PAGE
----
Medvedev blasts 'cowardice' of German Putin prize reversal
Russian President Dmitry Medvedev on Tuesday slammed a decision to cancel a private German democracy prize for Prime Minister Vladimir Putin as a sign of "cowardice".
"When you have already taken a decision to award a prize, it is taken and reversing that shows cowardice and inconsistency," he told reporters after a joint cabinet meeting with German Chancellor Angela Merkel.
"I think after such a decision this prize is finished, at least for the international community.
"Of course it is Germany's headache and not Russia's," he added.
A private foundation that awards the Quadriga prize each October 3, the anniversary of German reunification, to "role models for enlightenment, dedication and the public good" had earlier this month selected Putin as this year's winner.
The announcement sparked a wave of protest in Berlin and beyond over Putin's disputed record on human rights, media freedom and the Chechnya conflict.
Critics noted the award could boost Putin ahead of the Russian presidential election scheduled for March. He has not yet announced whether he will stand.
On Saturday, the organisers bowed to what they called "unbearable" pressure, including a threat by the 2009 laureate, former Czech president Vaclav Havel, to return the prize, and called off this year's ceremony.
Merkel insisted the u-turn over the prize had not overshadowed the talks.
"The Quadriga (prize) was not an issue where I had to ask for something," she said, when asked if she had had to appeal for "understanding" during her meetings with Medvedev. "Rather, it was simply noted."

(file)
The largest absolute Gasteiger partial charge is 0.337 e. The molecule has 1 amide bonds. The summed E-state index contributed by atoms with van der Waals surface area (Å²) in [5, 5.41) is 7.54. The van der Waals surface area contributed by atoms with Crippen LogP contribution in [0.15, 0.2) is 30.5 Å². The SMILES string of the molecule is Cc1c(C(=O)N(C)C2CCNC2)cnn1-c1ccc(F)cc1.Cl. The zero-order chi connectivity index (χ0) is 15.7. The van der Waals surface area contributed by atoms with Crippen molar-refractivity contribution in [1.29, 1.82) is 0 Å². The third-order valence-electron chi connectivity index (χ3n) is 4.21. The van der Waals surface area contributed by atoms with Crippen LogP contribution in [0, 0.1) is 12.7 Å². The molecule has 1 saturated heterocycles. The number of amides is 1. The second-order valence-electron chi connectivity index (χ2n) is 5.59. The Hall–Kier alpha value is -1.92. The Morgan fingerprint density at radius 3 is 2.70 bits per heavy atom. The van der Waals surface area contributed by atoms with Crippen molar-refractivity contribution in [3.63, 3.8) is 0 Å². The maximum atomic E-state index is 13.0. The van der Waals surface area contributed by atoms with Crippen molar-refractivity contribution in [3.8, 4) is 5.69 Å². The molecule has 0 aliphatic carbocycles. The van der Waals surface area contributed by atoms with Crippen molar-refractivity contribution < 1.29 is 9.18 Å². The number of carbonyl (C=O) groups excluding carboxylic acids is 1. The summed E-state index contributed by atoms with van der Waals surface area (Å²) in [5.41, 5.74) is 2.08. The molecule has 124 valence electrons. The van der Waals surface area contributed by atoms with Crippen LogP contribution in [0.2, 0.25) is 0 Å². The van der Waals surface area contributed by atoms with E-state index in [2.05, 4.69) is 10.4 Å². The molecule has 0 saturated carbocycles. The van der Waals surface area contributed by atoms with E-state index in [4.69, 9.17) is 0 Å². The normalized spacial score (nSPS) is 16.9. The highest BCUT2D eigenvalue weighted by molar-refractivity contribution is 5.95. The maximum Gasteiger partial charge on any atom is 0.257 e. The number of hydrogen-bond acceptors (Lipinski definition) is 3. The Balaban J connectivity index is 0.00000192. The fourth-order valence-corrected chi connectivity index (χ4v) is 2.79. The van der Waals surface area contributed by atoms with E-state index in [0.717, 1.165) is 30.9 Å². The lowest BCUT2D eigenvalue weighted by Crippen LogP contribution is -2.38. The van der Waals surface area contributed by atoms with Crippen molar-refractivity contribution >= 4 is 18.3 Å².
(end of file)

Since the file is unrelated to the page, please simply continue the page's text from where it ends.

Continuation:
In Moscow, Putin spokesman Dmitry Peskov had played down the flap Saturday, insisting it would not affect relations between the two countries and that the government would "treat with respect any decision by this organisation".
Asked whether Merkel saw the board's backtracking was as an "affront" that would cast a shadow over the get-together Tuesday, her spokesman Steffen Seibert had insisted Monday it would not.
But German Foreign Minister Guido Westerwelle warned gravely ahead of the meeting that ties with Russia, a crucial energy and trade partner, were important and should not be damaged for "frivolous reasons."
"Yes, we have differences of opinion, we would like to see progress on this front," he told reporters in Brussels.
"But at the end of the day the German-Russian relationship is of strategic importance and it should not be damaged because of some rashness or other."
© 2011 AFP